I am now 7 months postpartum. I am a yogi. I own a yoga studio, and I taught yoga until I was 40 weeks pregnant. I really didn’t miss a beat. Right after my birth, I can not tell you the number of people that said, “You look great!” or “Wow, already in your jeans?” or “Did you really just have a baby?” These are nice things to hear, but do you know what these comments don’t address? How I was actually feeling.
I had complications after my birth (which so many mothers have in some shape or form). My body was working extra hard to keep me functioning and to keep my baby healthy. So, on the outside, I looked fine. But on the inside, I was struggling, I had no idea what was going on, and I didn’t feel amazing. Instead of reaching out for help and listening to my body, I tried to push through the discomfort.
I went back to practicing yoga almost immediately. In spite of my efforts to be gentle, I felt a pressure to pick up where I left off before pregnancy. I went back to teaching public classes 6 weeks postpartum. I had not fully healed, but I figured I could manage.
In search of connection and community, I joined the 6 week Postpartum Yoga Series with Roxy Robbins. I thought the series would help me regain my core strength, but I found so much more. Some days sharing, connecting, and crying with other new moms was my practice. Other days, I focused on breathing into my pelvic floor as my practice. And slowly, as I started to surrender to the healing process, my body started to heal.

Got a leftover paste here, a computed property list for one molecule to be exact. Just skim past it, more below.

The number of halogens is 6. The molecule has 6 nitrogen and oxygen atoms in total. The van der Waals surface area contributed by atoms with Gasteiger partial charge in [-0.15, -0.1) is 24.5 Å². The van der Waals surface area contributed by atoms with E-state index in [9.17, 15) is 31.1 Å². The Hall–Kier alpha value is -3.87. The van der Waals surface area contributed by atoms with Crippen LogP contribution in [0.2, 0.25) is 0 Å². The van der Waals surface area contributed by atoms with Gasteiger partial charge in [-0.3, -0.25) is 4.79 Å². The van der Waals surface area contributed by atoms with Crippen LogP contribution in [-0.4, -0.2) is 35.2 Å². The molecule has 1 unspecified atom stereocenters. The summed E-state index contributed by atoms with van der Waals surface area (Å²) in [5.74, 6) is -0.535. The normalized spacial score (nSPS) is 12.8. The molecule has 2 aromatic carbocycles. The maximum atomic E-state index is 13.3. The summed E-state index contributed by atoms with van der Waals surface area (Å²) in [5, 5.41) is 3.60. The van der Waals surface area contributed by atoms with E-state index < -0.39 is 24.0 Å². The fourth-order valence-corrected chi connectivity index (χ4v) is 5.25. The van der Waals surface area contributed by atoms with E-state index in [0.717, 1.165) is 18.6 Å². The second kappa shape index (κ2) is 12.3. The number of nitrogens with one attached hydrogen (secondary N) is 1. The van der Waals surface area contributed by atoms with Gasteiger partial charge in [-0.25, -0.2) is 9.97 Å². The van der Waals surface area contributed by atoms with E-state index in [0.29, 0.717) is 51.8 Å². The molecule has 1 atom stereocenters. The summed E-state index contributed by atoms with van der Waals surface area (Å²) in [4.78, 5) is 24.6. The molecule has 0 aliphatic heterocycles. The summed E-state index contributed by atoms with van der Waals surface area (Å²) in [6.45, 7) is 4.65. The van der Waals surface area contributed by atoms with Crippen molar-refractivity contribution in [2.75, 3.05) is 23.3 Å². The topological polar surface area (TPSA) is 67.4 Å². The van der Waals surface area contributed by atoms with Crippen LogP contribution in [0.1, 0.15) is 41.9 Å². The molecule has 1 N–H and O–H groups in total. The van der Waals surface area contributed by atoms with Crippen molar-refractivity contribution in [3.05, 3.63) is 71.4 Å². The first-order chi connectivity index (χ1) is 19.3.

The postpartum yoga series has been instrumental to my healing. Roxy brings in a Postpartum Psychotherapist, a Pelvic Health PT, and holds so much space for community to form. I have met some of my best parent friends in this group. Now I know where to turn to ask questions, or just to vent. And that is so important. Because I realized, I am not just healing, I am transforming.
I am still healing and still learning (does the postpartum period ever really end?!). But if I could offer one piece of advice to new mothers, it would be this: Go slow and find your people. There is nothing to get back to. The work is now stepping into this new body, this new role as a caregiver, this new journey of motherhood. And remember, you are not alone on this new journey.